A strong, gender-progressive crimes against humanity convention would also provide for a treaty body monitoring mechanism to promote implementation of the treaty, advance progressive interpretations of the text, and monitor progress on gender justice under the treaty. States could draw from the monitoring bodies established under the Convention against Torture and Other Cruel, Inhuman or Degrading Treatment or Punishment, the International Convention for the Protection of All Persons from Enforced Disappearance, and the International Convention on the Elimination of All Forms of Racial Discrimination, treaties which are similarly geared toward preventing and punishing specific conduct.

While there are numerous opportunities for States to press for more gender-progressive provisions in the text of the draft articles, it is equally essential that the treaty-making process itself is inclusive. States must ensure robust participation by women and gender minorities in the delegations in all stages of the treaty- development process, including drafting, design, negotiation, implementation, and monitoring of the convention. It is equally important that survivors of crimes against humanity are part of the treaty-making process, partaking in decisions that impact them, and ensuring that survivors’ voices are adequately represented in the final provisions of the treaty.

Given this unique and powerful opportunity to combat impunity and codify progressive standards of international law, we urge States to adopt a gender-competent, survivor-centric, and intersectional lens and reflect the progress made and lessons learned in the 25 years since the Rome Statute was adopted.



Amnesty International
Asian Forum for Human Rights and Development (FORUM-ASIA)
Asian Resource Foundation
Asociación de Abogadas Feministas, Abofem Chile
Athena Tech & Atrocities Advisory
Atlantic Council Strategic Litigation Project
Australian Centre for International Justice
Center for Health, Human Rights and Development
Center for Human Rights Advocacy
Center for Reproductive Rights
Centro Regional de Derechos Humanos y Justicia de Género – Corporación Humanas
Consortium on Gender, Security, and Human Rights
Dr. Denis Mukwege Foundation
Ecumenical Commission for Human Rights (CEDHU)
Equipo de Estudios Comunitarios y Acción Psicosocial (ECAP)
European Center for Constitutional and Human Rights (ECCHR)
Free Yezidi Foundation
Georgetown Institute for Women, Peace and Security
Global Centre for the Responsibility to Protect
Global Doctors for Choice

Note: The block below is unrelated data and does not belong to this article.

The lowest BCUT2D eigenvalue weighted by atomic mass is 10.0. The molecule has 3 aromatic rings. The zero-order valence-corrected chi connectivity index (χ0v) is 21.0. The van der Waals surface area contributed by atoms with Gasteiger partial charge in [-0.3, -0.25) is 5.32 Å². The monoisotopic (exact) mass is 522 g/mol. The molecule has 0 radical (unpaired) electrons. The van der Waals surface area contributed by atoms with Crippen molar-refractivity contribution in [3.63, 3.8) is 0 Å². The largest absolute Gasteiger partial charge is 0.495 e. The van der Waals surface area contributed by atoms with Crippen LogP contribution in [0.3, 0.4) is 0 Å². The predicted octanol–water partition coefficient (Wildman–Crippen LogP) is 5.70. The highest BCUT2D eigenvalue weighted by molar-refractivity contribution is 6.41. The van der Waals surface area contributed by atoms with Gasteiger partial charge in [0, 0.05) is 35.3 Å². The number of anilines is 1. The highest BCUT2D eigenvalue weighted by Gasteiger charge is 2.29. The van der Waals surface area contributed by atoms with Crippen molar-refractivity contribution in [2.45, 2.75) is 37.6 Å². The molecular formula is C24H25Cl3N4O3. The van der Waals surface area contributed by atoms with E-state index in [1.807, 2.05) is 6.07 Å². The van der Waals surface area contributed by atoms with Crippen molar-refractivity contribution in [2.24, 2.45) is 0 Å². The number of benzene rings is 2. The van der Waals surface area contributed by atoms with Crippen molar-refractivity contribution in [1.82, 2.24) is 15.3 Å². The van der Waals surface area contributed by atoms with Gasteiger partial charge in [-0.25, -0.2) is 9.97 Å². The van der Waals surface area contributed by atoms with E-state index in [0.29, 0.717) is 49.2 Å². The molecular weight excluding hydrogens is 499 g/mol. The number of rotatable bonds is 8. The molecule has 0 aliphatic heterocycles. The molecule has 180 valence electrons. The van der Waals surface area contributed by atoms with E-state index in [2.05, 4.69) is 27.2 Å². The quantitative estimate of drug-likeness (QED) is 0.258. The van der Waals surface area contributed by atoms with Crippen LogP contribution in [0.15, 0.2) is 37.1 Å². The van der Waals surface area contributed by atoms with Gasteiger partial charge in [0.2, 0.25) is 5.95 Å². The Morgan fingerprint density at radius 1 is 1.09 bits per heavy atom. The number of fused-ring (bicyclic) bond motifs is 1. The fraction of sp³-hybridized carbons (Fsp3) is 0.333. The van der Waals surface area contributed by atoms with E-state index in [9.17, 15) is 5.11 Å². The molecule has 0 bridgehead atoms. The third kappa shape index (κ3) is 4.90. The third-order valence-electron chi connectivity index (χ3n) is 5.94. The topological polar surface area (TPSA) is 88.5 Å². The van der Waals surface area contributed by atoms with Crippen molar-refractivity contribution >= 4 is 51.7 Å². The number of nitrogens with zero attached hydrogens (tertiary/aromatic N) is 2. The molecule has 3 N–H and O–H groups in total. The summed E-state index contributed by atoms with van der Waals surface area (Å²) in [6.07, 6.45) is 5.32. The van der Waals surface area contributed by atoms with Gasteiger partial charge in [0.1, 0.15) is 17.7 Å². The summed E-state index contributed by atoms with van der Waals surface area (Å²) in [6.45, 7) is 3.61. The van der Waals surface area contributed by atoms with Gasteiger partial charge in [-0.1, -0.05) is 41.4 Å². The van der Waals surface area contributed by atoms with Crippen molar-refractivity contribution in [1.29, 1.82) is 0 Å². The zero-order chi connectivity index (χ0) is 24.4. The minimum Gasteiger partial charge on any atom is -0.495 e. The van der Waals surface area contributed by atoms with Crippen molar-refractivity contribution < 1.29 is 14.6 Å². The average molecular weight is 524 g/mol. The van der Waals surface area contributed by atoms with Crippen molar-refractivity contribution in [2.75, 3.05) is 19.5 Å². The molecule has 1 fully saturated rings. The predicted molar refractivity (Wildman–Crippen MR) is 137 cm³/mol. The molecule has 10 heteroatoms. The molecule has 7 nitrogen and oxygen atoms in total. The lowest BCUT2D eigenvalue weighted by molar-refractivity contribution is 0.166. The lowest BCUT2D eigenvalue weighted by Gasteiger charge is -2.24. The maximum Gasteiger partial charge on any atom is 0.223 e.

Global Justice Center
Global Rights Compliance
Human Rights Now
Human Rights Watch
I(dh)eas Litigio Estratégico en Derechos Humanos
Impact: Center against Human Trafficking and Sexual Violence in Conflict
International Federation of ACATs
International Service for Human Rights (ISHR)
Justice Access Point (JAP) Ltd
Lawyers for Justice in Libya Legal Action Worldwide (LAW)
Leitner Center for International Law and Justice at Fordham Law School
Nobel Women’s Initiative
Omega Research Foundation, UK
Partners in Justice International
Physicians for Human Rights
Platform for Social Justice
PROMSEX, Centro de Promoción y Defensa de los Derechos Sexuales y Reproductivos Protection Approaches
Proyecto de Derechos Economicos, Sociales y Culturales (ProDESC, Mexico)
Rights for Peace
Southern Africa Litigation Centre (SALC)
Strategic Advocacy for Human Rights (SAHR)
The International Committee for Investigation of Torture in Belarus
The Sentinel Project
The West African Transitional Justice Centre
TRIAL International
UCLA Law Promise Institute for Human Rights
Women’s Initiatives for Gender Justice
Women’s League of Burma
Women’s Peace Network (Myanmar)
Women’s Refugee Commission
Youth Association for Development


Aakash Chandran, international legal consultant
Alexandra Lily Kather, international criminal law expert and co-founder emergent justice collective
Anyway Mutetwa, Executive Director, Envision Zimbabwe Women’s Trust
Bonita Meyersfeld, Associate Professor, University of the Witwatersrand, School of Law, Advocate of the High Court of South Africa
David Donat Cattin, Ph.D., international law expert
Indira Rosenthal, Adjunct Researcher, School of Law, University of Tasmania (Australia)
Jocelyn Getgen Kestenbaum, Professor of Law, Benjamín N. Cardozo School of Law
Karima Bennoune, Lewis M. Simes Professor of Law, University of Michigan Law School
Kelly Adams, Associate, Herbert Smith Freehills LLP
Leila Nadya Sadat, James Carr Professor of International Criminal Law, Washington University School of Law
Melanie O’Brien, Professor, University of Western Australia
Melanne Verveer, Former U.S. ambassador for global women’s issues
Osai Justina Ojigho, independent researcher/consultant
Patricia Viseur Sellers, international criminal lawyer; Law Faculty, Visiting Fellow, University of Oxford; Special Advisor for Slavery Crimes, to the Prosecutor, International Criminal Court
Penelope Andrews, John Marshall Harlan II Professor, New York Law School Dr. Priya Pillai, international lawyer
Rosemary Grey, Senior Lecturer, Sydney Law School, The University of Sydney Sareta Ashraph, international criminal law expert
Valerie Oosterveld, Professor, Western University Faculty of Law (Canada)
Zubaida Akbar, woman human rights defender

Global Centre for the Responsibility to Protect and other NGOs